The Mount Athos monks eat a largely mediterranean diet, mostly plant-basedThe Greek Orthodox monks of Mount Athos in Greece are among the healthiest people in the world.

Like the Blue Zones communities around the world they enjoy extraordinary longevity and freedom from the chronic illnesses and diseases that plague so much of the Western world, including cancer, heart disease, stroke, diabetes and dementia.

So, what’s their secret?

Essentially the monks lead a very simple and austere life (more on their lifestyle in Part 2). They have a simple, seasonal, mediterranean-type diet; mostly plant-based, and pretty much everything they eat is home-grown, home-harvested and home-brewed. Vegetables and pulses are prominent and cooked in lots of lemon juice or olive oil, and flavoured with herbs and spices including cumin, oregano, mint, parsley, dill, celery, fennel, onion and garlic – all known to have health-giving properties.

They avoid meat, but fish is eaten in moderation.

Alcohol (home-brewed) is allowed and is seen as an essential aid to digestion. Moderation is key is everything the monks do so they rarely have more than a glass with their meal.

You might be surprised to hear that sweets are part of the diet (on non-fasting days): most meals end with a cake, baklava, halva, or oat-style biscuit, although again eaten in moderation.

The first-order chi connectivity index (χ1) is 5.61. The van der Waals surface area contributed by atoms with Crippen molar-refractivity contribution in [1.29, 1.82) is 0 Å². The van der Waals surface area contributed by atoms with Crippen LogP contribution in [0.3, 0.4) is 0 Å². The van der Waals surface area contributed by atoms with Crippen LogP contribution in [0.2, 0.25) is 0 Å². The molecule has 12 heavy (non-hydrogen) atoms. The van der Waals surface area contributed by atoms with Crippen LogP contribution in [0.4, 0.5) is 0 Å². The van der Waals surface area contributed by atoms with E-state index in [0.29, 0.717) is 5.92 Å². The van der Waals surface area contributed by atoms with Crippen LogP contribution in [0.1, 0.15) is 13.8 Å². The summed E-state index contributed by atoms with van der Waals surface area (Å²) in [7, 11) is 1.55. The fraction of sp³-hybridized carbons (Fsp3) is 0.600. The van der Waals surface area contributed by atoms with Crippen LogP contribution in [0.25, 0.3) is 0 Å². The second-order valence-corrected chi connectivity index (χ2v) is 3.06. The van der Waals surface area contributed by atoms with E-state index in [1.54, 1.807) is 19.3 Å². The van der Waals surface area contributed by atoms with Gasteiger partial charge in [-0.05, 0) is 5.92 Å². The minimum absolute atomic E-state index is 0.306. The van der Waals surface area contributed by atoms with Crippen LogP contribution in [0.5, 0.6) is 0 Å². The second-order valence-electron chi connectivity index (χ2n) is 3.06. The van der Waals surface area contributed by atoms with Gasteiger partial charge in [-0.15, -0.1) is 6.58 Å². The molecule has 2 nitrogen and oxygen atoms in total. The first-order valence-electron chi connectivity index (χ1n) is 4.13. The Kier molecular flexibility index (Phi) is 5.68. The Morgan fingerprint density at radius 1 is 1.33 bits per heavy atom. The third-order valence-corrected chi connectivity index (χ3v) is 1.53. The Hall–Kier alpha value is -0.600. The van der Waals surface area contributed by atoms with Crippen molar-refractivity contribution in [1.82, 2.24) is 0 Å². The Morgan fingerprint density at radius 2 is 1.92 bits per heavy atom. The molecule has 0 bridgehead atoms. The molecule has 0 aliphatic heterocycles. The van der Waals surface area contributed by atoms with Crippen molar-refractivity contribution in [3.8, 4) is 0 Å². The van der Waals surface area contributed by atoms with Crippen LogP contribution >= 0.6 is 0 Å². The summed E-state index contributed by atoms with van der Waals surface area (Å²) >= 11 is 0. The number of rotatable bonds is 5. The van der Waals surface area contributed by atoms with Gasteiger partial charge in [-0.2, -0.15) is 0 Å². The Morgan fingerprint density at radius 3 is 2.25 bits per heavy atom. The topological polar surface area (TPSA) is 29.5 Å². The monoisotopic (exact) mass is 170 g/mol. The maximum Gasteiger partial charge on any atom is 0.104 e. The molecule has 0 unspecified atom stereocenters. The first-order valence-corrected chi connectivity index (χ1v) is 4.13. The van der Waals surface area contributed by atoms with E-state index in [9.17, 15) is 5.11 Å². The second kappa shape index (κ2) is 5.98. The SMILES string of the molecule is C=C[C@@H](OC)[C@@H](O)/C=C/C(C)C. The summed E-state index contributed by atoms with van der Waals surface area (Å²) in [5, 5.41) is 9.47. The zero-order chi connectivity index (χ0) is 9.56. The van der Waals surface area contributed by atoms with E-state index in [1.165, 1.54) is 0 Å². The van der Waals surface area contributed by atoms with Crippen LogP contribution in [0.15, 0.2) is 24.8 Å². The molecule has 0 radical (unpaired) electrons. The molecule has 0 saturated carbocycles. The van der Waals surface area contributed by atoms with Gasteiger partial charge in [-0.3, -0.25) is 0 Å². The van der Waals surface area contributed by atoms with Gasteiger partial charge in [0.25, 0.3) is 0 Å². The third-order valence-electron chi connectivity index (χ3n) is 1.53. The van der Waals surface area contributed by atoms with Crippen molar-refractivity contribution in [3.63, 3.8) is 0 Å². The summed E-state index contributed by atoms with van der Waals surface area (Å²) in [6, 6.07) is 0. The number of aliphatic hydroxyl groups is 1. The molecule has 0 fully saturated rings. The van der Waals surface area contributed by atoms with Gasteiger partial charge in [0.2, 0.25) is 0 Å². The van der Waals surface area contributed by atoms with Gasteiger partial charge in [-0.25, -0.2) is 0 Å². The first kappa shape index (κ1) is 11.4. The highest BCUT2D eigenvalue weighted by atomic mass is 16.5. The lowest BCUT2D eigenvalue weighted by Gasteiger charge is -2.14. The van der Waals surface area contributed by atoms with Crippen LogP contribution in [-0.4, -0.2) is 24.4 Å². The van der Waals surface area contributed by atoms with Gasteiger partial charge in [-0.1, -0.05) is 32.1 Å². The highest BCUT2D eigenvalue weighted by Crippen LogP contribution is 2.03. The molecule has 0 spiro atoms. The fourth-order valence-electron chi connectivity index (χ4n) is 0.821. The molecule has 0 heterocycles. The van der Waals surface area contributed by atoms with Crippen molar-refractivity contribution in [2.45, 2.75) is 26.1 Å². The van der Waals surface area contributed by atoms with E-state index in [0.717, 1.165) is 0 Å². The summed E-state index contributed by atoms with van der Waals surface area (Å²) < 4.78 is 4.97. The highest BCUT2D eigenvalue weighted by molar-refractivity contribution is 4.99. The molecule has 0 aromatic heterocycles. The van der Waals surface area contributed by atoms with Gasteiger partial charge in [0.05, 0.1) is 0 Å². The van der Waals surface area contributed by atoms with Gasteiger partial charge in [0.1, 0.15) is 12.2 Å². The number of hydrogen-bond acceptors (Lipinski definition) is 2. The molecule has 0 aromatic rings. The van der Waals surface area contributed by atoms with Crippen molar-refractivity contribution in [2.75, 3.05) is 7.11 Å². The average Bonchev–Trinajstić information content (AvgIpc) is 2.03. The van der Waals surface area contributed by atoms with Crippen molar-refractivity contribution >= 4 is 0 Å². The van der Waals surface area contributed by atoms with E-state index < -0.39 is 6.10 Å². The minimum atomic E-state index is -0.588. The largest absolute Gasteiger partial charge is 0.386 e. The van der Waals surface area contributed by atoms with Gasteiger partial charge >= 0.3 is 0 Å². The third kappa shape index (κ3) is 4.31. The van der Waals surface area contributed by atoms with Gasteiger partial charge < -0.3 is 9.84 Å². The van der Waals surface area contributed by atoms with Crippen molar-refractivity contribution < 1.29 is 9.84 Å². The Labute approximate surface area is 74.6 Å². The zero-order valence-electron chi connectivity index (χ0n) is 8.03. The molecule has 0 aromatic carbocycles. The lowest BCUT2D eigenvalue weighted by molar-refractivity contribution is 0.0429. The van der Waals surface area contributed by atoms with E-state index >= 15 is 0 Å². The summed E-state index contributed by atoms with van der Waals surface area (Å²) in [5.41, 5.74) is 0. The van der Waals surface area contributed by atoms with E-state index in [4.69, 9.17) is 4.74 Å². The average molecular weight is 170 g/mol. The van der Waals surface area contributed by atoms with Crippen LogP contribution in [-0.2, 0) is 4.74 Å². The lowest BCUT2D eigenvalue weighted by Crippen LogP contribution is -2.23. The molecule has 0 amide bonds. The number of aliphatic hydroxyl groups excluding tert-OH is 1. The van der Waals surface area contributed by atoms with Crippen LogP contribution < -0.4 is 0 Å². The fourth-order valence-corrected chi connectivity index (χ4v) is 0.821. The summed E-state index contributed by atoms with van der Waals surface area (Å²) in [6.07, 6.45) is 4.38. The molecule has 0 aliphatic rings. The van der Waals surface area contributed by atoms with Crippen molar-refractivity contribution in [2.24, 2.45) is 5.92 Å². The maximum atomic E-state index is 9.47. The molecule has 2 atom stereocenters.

The monks alternate “fasting” and non-fasting days. On Tuesdays, Thursdays, Saturdays and Sundays they eat two meals a day (one in the morning, one in the evening) with wine. The other days are abstention days (more than 200 of them a year) where just one meal is consumer, usually at sunset and comprising fruit, vegetables, bread and lentils (dairy, wine and olive oil are forbidden). The monks’ eating regime doesn’t score points with your typical dietitian although it does have some similarities with the 5:2 diet (intermittent fasting) which has been popularised by Dr Michael Mosely as a way to lose weight and live longer.

No talking is permitted during meals; the monks listen to one of the monks reading from The Lives of the Saints. And although each meal is prepared with great care, the food isn’t there to be enjoyed (although they do believe it should taste “nice”). Rather, the motto is “eat to live, don’t live to eat” – a stark contrast with the gluttony that abounds in today’s society and contributes to all sorts of health problems including obesity and disease.

Top 5 dietary lessons from Mount Athos

  1. Eat pulses: lentils and beans are a great source of fibre and also provide iron and folate. They’re also a useful source of protein.
  2. Eat fresh: the monks have a very high intake of seasonal, organic plant-based foods which is likely to contribute to the low incidence of cancer and other diseases such as cardiovascular disease.
  3. Eat small: the monks have smaller portion sizes than many of us are used to and only about 20 minutes to eat their meals, which limits their intake
  4. Eat light: oil-and-water based (steaming/boiling/baking) cooking are alternated. The monks use a lot of olive oil but never use butter or cream.
  5. No salt: no processed foods (often a hidden source of salt) are consumed by the monks and they tend to use herbs and spices to season their foods.

If you’d like to try eating like the Mount Athos monks, I’ve posted recipes for fish soup and chickpea patties.

Source: The Mount Athos Plan, published in The Observer newspaper